The effects of the supplementation were more significant in elderly who already suffer from mild cognitive impairment.
Researchers added that large, high-quality, long-term trials are needed to confirm the findings.
Nonetheless, they believe that B-vitamins and essential fatty acids supplementation could be “promising strategies” in minimising age-related cognitive decline in Asia.
Findings of the meta-analysis were recently published in Critical Reviews in Food Science and Nutrition.
This is said to be the first complete overview of nutrition intervention trials for the prevention of cognitive impairment in East Asia, including Brunei, Cambodia, China, Fiji, Indonesia, Lao’s, Malaysia, Myanmar, Singapore, Vietnam.
Eighteen RCTs were included in the meta-analysis.
They assessed five types of intervention, including micronutrient supplementation, essential fatty acids supplementation, chicken essence supplementation, nutraceuticals, and nutritional and lifestyle counselling.
Of which, only B-vitamins and essential fatty acids supplementation showed significant evidence in reducing cognitive decline.
In the case of B-vitamins, it was found that elderly with elevated homocysteine levels are more likely to benefit than those with normal homocysteine levels.
Homocysteine is an amino acid which is linked to heart disease and Alzheimer’s disease when present in the blood in high level.
The researchers said that for the next step, large trials are needed to identify at which homocysteine level should supplementation of B-vitamins start to reduce dementia incidence.
On the other hand, EPA/DHA supplementation was found to be beneficial for improving attention and orientation in elderly with mild cognitive impairment.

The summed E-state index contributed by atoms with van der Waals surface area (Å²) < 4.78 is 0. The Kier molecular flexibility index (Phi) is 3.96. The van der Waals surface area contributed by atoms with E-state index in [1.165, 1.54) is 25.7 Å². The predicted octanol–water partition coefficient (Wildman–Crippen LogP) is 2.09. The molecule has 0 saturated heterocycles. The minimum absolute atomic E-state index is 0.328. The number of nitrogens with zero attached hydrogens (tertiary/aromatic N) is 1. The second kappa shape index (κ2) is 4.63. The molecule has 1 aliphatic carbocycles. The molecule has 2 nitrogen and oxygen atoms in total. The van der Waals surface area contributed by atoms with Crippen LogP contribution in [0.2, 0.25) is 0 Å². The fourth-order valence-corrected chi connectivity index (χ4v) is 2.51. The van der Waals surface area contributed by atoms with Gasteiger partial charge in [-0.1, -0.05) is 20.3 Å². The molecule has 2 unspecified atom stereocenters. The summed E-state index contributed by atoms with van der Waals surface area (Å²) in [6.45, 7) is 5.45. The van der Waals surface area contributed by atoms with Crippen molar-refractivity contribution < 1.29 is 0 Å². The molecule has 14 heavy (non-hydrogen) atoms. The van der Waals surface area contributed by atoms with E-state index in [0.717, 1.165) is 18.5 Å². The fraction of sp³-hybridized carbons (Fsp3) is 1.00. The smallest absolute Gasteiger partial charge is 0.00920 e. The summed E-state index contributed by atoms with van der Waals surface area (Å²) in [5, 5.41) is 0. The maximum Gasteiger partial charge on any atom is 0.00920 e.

“In conclusion, several promising strategies, such as B-vitamin and EPA/DHA supplementation, seem to be able to decrease age-related cognitive decline in East-Asia.
“These nutritional strategies appear to be more effective in older subjects with impaired cognitive function,” the researchers said.
No significant effects
The supplementation of chicken essence, certain nutraceuticals, and adapting a nutritional and lifestyle counselling did not lead to significant reduction in cognitive decline amongst elderly.
Chicken essence was found to improve single neuropsychological test scores, but researchers said the overall quality of the trials was low, thus, there was a lack of evidence.
“We did not find any additional evidence in favour of chicken essence and conclude that based on the current data chicken essence does not seem a promising strategy for prevention of cognitive impairment,” they said.
Some nutraceuticals assessed in the meta-analysis, such as L-carnitine and soy-isoflavone also did not lead to significant improvement.
Only one RCT covered in the meta-analysis studied the effects of L-carnitine supplementation.
The researchers believe that as the study had a small sample size of 50 subjects and a short intervention duration of 10 weeks, this could have led to the inability to detect beneficial effect of L-carnitine.
On the other hand, since soy is already a staple food in Asia, the researchers said that supplementation is unlikely to lead to improvements.
“It seems more effective to focus on nutrients that are lacking in the general diet of East-Asian population, than nutrients that are already consumed in a relatively high amount,” they said.
Source: Critical Reviews in Food Science and Nutrition
Nutritional interventions for the prevention of cognitive impairment and dementia in developing economies in East-Asia: a systematic review and meta-analysis
Authors: Andrea McGrattan, Carla van Aller, Alla Narytnyk, Daniel Reidpath, Hannah Keage, Devi Mohan, Tin Tin Su, Blossom Stephan, Louise Robinson and Mario Siervo